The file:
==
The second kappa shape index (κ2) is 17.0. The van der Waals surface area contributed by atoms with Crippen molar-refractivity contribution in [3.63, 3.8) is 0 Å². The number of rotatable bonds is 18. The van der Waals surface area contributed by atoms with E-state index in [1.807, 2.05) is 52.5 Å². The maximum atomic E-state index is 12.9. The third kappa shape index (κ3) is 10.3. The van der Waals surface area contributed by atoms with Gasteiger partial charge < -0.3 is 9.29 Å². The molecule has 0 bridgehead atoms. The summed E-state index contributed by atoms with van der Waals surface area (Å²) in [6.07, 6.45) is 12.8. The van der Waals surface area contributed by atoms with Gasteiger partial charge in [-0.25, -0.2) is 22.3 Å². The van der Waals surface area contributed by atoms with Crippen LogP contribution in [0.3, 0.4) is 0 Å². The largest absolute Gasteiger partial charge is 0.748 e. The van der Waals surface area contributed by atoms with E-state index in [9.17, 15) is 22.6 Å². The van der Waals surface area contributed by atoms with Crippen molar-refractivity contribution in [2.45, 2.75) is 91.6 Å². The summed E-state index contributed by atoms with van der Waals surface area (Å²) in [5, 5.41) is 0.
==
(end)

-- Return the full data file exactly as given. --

The second kappa shape index (κ2) is 17.0. The van der Waals surface area contributed by atoms with Crippen molar-refractivity contribution in [3.63, 3.8) is 0 Å². The number of rotatable bonds is 18. The van der Waals surface area contributed by atoms with E-state index in [1.807, 2.05) is 52.5 Å². The maximum atomic E-state index is 12.9. The third kappa shape index (κ3) is 10.3. The van der Waals surface area contributed by atoms with Gasteiger partial charge < -0.3 is 9.29 Å². The molecule has 0 bridgehead atoms. The summed E-state index contributed by atoms with van der Waals surface area (Å²) in [6.07, 6.45) is 12.8. The van der Waals surface area contributed by atoms with Gasteiger partial charge in [-0.25, -0.2) is 22.3 Å². The van der Waals surface area contributed by atoms with Crippen LogP contribution in [0.3, 0.4) is 0 Å². The largest absolute Gasteiger partial charge is 0.748 e. The van der Waals surface area contributed by atoms with E-state index in [9.17, 15) is 22.6 Å². The van der Waals surface area contributed by atoms with Crippen molar-refractivity contribution in [2.45, 2.75) is 91.6 Å². The summed E-state index contributed by atoms with van der Waals surface area (Å²) in [5, 5.41) is 0.